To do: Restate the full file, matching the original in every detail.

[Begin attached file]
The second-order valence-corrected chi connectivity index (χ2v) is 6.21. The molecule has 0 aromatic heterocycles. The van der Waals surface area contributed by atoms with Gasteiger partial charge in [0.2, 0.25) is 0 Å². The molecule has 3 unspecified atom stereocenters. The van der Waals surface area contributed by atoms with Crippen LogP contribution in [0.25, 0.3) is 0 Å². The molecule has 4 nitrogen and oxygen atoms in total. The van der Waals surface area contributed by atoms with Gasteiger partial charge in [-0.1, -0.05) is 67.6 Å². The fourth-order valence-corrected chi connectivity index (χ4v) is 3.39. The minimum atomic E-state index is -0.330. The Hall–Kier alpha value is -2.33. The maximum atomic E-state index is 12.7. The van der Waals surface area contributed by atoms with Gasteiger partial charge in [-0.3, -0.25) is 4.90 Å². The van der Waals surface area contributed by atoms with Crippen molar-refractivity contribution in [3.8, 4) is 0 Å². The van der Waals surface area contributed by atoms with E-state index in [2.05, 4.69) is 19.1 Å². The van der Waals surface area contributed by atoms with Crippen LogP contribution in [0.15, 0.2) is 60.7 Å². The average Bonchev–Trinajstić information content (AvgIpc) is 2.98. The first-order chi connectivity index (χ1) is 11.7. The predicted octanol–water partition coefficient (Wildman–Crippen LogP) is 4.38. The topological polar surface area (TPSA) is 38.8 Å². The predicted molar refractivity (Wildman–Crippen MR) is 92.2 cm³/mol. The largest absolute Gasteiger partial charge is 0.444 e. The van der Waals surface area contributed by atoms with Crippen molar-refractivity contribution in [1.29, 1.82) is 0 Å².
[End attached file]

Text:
The second-order valence-corrected chi connectivity index (χ2v) is 6.21. The molecule has 0 aromatic heterocycles. The van der Waals surface area contributed by atoms with Gasteiger partial charge in [0.2, 0.25) is 0 Å². The molecule has 3 unspecified atom stereocenters. The van der Waals surface area contributed by atoms with Crippen LogP contribution in [0.25, 0.3) is 0 Å². The molecule has 4 nitrogen and oxygen atoms in total. The van der Waals surface area contributed by atoms with Gasteiger partial charge in [-0.1, -0.05) is 67.6 Å². The fourth-order valence-corrected chi connectivity index (χ4v) is 3.39. The minimum atomic E-state index is -0.330. The Hall–Kier alpha value is -2.33. The maximum atomic E-state index is 12.7. The van der Waals surface area contributed by atoms with Gasteiger partial charge in [-0.3, -0.25) is 4.90 Å². The van der Waals surface area contributed by atoms with Crippen molar-refractivity contribution in [3.8, 4) is 0 Å². The van der Waals surface area contributed by atoms with E-state index in [2.05, 4.69) is 19.1 Å². The van der Waals surface area contributed by atoms with Crippen LogP contribution in [0.15, 0.2) is 60.7 Å². The average Bonchev–Trinajstić information content (AvgIpc) is 2.98. The first-order chi connectivity index (χ1) is 11.7. The predicted octanol–water partition coefficient (Wildman–Crippen LogP) is 4.38. The topological polar surface area (TPSA) is 38.8 Å². The predicted molar refractivity (Wildman–Crippen MR) is 92.2 cm³/mol. The largest absolute Gasteiger partial charge is 0.444 e. The van der Waals surface area contributed by atoms with Crippen molar-refractivity contribution in [1.29, 1.82) is 0 Å².